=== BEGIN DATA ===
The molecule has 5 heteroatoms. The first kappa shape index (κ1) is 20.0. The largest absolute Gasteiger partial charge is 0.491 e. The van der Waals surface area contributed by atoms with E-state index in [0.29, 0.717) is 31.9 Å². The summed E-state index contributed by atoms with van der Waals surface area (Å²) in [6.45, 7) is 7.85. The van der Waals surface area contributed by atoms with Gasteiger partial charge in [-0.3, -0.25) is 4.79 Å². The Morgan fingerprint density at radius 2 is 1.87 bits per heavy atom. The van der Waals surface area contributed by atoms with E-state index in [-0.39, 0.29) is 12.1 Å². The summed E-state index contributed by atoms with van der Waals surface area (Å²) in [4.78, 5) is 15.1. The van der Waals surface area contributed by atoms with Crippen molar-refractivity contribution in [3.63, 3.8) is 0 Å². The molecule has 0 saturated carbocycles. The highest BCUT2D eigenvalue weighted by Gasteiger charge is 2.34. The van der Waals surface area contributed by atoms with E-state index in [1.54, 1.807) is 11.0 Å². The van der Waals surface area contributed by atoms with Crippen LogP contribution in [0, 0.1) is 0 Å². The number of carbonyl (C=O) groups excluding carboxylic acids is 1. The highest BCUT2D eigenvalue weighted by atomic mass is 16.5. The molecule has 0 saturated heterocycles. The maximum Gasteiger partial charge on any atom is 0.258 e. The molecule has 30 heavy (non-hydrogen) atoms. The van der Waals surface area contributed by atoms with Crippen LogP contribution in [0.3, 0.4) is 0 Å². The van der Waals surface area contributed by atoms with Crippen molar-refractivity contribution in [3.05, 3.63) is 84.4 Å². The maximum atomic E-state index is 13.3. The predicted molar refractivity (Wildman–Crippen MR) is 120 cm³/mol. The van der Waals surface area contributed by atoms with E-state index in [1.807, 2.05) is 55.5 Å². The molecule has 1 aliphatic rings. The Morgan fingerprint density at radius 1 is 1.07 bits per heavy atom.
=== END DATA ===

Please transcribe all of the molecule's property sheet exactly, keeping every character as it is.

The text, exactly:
The molecule has 5 heteroatoms. The first kappa shape index (κ1) is 20.0. The largest absolute Gasteiger partial charge is 0.491 e. The van der Waals surface area contributed by atoms with E-state index in [0.29, 0.717) is 31.9 Å². The summed E-state index contributed by atoms with van der Waals surface area (Å²) in [6.45, 7) is 7.85. The van der Waals surface area contributed by atoms with Gasteiger partial charge in [-0.3, -0.25) is 4.79 Å². The Morgan fingerprint density at radius 2 is 1.87 bits per heavy atom. The van der Waals surface area contributed by atoms with E-state index in [-0.39, 0.29) is 12.1 Å². The summed E-state index contributed by atoms with van der Waals surface area (Å²) in [4.78, 5) is 15.1. The van der Waals surface area contributed by atoms with Crippen molar-refractivity contribution in [3.63, 3.8) is 0 Å². The molecule has 0 saturated carbocycles. The highest BCUT2D eigenvalue weighted by Gasteiger charge is 2.34. The van der Waals surface area contributed by atoms with E-state index in [1.54, 1.807) is 11.0 Å². The van der Waals surface area contributed by atoms with Crippen LogP contribution in [0, 0.1) is 0 Å². The number of carbonyl (C=O) groups excluding carboxylic acids is 1. The highest BCUT2D eigenvalue weighted by atomic mass is 16.5. The molecule has 0 saturated heterocycles. The maximum Gasteiger partial charge on any atom is 0.258 e. The molecule has 30 heavy (non-hydrogen) atoms. The van der Waals surface area contributed by atoms with Crippen LogP contribution in [0.3, 0.4) is 0 Å². The van der Waals surface area contributed by atoms with Crippen molar-refractivity contribution in [3.05, 3.63) is 84.4 Å². The maximum atomic E-state index is 13.3. The predicted molar refractivity (Wildman–Crippen MR) is 120 cm³/mol. The van der Waals surface area contributed by atoms with E-state index in [1.807, 2.05) is 55.5 Å². The molecule has 1 aliphatic rings. The Morgan fingerprint density at radius 1 is 1.07 bits per heavy atom.